Blunkett plans to allow arrests for minor offences

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Indy Politics

Radical proposals to make every criminal offence arrestable will be published by Home Secretary David Blunkett today.

Radical proposals to make every criminal offence arrestable will be published by Home Secretary David Blunkett today.

The measure, set out in a consultation document, would be a major departure from the traditional patchwork of arrestable and non-arrestable offences in England and Wales.

"There is a reasonably complicated set-up at the moment regarding whether an offence is arrestable or not, which is not immediately clear to the public," said a Home Office source.

"This document looks at whether we can simplify that situation and whether we should look at making all offences arrestable."

He added: "It does not mean police could make an arrest willy-nilly. It will still have to be reasonably serious for an arrest to be made."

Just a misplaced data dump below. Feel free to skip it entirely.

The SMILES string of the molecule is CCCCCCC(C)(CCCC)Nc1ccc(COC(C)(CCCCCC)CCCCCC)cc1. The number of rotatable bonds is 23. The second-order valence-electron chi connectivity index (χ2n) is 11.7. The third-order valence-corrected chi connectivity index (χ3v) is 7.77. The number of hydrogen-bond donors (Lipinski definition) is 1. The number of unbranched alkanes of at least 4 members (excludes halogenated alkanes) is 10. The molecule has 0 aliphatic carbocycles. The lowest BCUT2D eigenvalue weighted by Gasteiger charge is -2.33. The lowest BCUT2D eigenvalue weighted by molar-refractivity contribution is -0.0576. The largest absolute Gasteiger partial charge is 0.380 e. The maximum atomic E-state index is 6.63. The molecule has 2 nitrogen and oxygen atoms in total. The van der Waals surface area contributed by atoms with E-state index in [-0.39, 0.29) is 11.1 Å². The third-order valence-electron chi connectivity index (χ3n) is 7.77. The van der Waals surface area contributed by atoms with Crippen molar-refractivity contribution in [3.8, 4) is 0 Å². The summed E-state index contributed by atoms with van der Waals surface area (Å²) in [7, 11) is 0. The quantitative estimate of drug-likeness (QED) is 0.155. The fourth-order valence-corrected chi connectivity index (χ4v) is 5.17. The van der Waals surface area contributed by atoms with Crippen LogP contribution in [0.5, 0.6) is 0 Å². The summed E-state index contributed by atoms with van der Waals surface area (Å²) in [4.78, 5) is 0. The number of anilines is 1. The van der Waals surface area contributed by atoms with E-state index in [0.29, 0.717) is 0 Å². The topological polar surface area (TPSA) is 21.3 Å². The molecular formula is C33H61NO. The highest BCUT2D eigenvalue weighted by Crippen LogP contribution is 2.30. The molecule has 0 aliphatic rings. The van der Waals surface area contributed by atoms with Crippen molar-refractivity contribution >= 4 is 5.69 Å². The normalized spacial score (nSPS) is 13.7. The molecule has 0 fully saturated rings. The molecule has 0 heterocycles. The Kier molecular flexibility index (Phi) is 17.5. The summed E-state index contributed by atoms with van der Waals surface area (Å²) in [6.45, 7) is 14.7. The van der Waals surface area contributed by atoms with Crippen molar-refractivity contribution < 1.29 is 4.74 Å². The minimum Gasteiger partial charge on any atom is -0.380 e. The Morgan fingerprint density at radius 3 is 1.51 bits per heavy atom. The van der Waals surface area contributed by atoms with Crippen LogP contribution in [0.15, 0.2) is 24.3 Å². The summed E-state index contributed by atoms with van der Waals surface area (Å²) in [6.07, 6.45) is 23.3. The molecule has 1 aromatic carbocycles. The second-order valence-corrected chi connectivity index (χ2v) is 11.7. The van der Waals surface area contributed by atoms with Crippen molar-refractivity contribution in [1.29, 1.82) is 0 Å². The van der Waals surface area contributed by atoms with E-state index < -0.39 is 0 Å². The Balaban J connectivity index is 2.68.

At present, officers can generally arrest a member of the public if they suspect them of committing an offence which carries a punishment of at least five years' imprisonment, although the situation is made more complex by a number of exemptions for lesser offences which have been introduced in recent years.

The source said: "Why not just say that if you are committing an offence you can be arrested for it?"

Today's consultation paper will also propose significant reform of the search warrants system, in a bid to make them less restricted.

At present, warrants are linked to specific addresses and expire after a certain amount of time.

"The paper will be looking at whether it ought to apply to a person rather than to an address and whether the court which grants the warrant should be able to set an appropriate time limit, whether that should be longer or shorter than it is at the moment," said the source.

A further issue covered by the document will be whether people suspected of certain property crimes should be tested for Class A drugs - including heroin, crack and cocaine - when they are arrested rather than when they are charged later in the process.

Police believe that testing suspects at an earlier stage would help isolate drug users more efficiently, the source said.

The consultation paper is due to be published later this morning.

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